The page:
Assessing Burnout in Subgroups of Athletes Based on Gratitude and Perceived Coach-Athlete Relationship

Psychol Rep. 2022 Apr;125(2):964-985. doi: 10.1177/0033294121991837. Epub 2021 Feb 7.


The purpose of this study was to examine distinct groups of athletes based on their gratitude and coach-athlete relationships (CAR) and to compare the groups on three dimensions of athlete burnout: sense of reduced accomplishment, emotional and physical exhaustion, and sport devaluation. Types of gratitude measured included general trait gratitude, general state gratitude, and sport state gratitude. Cluster analysis with 576 intercollegiate athletes showed four distinct groups: "ungrateful in life and sport, and disconnected from the coach" (Group 1), "highly grateful in life and sport, and well-connected with the coach" (Group 2), "generally less grateful in life, but connected with the coach" (Group 3), and "generally grateful in life, but disconnected from the coach" (Group 4). Group 1 reported the highest levels of burnout. In contrast, Group 2 reported the lowest levels of burnout. Athletes in Groups 3 and 4 (which were similar on sport state gratitude, but differed on other indicators) reported moderate levels of burnout, but Group 4 athletes were more burned out than Group 3 athletes. Specifically, both groups reported similar levels of devaluation; yet, Group 4 scored higher on reduced sense of accomplishment and emotional/physical exhaustion than Group 3. Examination of group composition revealed that male athletes were overrepresented in Group 2 and underrepresented in Group 4, and Group 1 athletes tended to identify as non-religious. Taken together, findings point to the protective role that gratitude and a positive CAR may play in athlete burnout prevention.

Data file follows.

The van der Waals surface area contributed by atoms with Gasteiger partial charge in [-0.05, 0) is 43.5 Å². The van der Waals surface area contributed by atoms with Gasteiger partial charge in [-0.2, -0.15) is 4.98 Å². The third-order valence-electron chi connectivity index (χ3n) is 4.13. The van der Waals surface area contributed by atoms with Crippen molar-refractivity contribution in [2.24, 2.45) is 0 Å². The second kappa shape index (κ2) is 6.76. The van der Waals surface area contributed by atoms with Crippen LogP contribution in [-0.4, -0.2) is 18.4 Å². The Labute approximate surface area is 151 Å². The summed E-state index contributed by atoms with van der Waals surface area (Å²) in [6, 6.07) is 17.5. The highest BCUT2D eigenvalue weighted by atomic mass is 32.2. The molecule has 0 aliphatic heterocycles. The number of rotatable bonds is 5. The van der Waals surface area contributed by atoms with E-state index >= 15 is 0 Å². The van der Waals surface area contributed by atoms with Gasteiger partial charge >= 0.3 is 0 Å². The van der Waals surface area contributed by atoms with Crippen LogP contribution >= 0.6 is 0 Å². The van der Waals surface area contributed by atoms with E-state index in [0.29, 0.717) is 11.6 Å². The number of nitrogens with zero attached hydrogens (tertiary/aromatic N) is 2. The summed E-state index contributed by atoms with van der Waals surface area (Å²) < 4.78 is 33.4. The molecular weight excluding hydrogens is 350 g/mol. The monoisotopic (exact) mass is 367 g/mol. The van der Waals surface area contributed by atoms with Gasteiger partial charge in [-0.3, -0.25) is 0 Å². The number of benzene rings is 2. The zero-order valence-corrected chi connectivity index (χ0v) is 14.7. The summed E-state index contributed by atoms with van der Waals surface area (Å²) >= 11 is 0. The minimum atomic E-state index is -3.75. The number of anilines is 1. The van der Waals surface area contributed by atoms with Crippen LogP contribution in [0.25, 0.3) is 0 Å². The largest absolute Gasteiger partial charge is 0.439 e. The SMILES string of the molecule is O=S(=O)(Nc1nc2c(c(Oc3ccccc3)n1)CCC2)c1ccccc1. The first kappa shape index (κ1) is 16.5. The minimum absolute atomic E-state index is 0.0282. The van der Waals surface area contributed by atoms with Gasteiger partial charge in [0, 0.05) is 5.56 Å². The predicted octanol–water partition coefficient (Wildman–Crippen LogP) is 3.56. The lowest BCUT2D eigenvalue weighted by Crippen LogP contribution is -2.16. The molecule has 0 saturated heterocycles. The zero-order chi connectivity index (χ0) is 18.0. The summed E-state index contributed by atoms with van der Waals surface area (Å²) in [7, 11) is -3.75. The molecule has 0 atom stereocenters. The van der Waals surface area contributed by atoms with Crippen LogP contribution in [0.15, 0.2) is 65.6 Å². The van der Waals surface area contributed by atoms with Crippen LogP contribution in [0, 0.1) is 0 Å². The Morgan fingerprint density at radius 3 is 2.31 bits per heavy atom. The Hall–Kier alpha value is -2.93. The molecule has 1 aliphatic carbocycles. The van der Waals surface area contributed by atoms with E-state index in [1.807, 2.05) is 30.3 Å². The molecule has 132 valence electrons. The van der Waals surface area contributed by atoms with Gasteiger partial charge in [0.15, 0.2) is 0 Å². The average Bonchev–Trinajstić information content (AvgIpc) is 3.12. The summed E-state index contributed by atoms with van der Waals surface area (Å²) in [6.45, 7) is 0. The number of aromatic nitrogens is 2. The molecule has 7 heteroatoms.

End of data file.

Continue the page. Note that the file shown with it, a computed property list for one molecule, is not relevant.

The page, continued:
Keywords: Trait gratitude; burnout; cluster analysis; domain-specific gratitude; state gratitude.

MeSH terms

  • Athletes / psychology
  • Burnout, Professional* / psychology
  • Burnout, Psychological
  • Fatigue / psychology
  • Humans
  • Male
  • Sports* / psychology